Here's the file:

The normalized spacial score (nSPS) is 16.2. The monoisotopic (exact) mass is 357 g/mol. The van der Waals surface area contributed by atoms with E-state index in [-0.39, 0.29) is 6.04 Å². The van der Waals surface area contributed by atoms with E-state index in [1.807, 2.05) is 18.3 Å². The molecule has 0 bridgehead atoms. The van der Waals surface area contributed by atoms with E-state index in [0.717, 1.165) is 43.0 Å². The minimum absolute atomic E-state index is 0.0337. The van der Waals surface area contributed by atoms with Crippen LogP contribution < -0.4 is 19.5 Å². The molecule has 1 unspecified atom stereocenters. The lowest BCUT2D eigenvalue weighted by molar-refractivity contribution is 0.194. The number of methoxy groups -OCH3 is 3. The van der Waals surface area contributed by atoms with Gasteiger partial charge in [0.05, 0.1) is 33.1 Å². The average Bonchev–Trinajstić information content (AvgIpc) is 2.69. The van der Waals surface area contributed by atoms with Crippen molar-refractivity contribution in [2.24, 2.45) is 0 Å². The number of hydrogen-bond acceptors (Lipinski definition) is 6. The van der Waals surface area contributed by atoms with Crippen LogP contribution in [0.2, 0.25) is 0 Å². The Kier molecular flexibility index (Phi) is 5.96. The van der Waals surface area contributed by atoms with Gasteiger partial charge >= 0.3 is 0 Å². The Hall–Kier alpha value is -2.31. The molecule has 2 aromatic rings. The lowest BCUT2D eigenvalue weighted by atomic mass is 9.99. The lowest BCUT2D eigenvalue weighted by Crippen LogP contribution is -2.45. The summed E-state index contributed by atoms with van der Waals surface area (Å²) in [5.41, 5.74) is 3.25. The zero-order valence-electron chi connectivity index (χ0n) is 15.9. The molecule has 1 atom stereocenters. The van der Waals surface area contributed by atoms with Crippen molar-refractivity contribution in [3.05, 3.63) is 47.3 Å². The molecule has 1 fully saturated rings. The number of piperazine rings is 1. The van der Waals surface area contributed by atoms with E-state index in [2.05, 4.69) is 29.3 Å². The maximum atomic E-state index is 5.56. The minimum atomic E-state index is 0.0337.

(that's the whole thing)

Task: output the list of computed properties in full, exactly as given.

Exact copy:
The normalized spacial score (nSPS) is 16.2. The monoisotopic (exact) mass is 357 g/mol. The van der Waals surface area contributed by atoms with E-state index in [-0.39, 0.29) is 6.04 Å². The van der Waals surface area contributed by atoms with E-state index in [1.807, 2.05) is 18.3 Å². The molecule has 0 bridgehead atoms. The van der Waals surface area contributed by atoms with E-state index in [0.717, 1.165) is 43.0 Å². The minimum absolute atomic E-state index is 0.0337. The van der Waals surface area contributed by atoms with Crippen LogP contribution < -0.4 is 19.5 Å². The molecule has 1 unspecified atom stereocenters. The lowest BCUT2D eigenvalue weighted by molar-refractivity contribution is 0.194. The number of methoxy groups -OCH3 is 3. The van der Waals surface area contributed by atoms with Gasteiger partial charge in [0.05, 0.1) is 33.1 Å². The average Bonchev–Trinajstić information content (AvgIpc) is 2.69. The van der Waals surface area contributed by atoms with Crippen molar-refractivity contribution in [2.24, 2.45) is 0 Å². The number of hydrogen-bond acceptors (Lipinski definition) is 6. The van der Waals surface area contributed by atoms with Crippen LogP contribution in [0.2, 0.25) is 0 Å². The Kier molecular flexibility index (Phi) is 5.96. The van der Waals surface area contributed by atoms with Gasteiger partial charge >= 0.3 is 0 Å². The Hall–Kier alpha value is -2.31. The molecule has 2 aromatic rings. The lowest BCUT2D eigenvalue weighted by atomic mass is 9.99. The lowest BCUT2D eigenvalue weighted by Crippen LogP contribution is -2.45. The summed E-state index contributed by atoms with van der Waals surface area (Å²) in [5.41, 5.74) is 3.25. The zero-order valence-electron chi connectivity index (χ0n) is 15.9. The molecule has 1 atom stereocenters. The van der Waals surface area contributed by atoms with Crippen molar-refractivity contribution in [3.05, 3.63) is 47.3 Å². The molecule has 1 fully saturated rings. The number of piperazine rings is 1. The van der Waals surface area contributed by atoms with E-state index in [2.05, 4.69) is 29.3 Å². The maximum atomic E-state index is 5.56. The minimum atomic E-state index is 0.0337.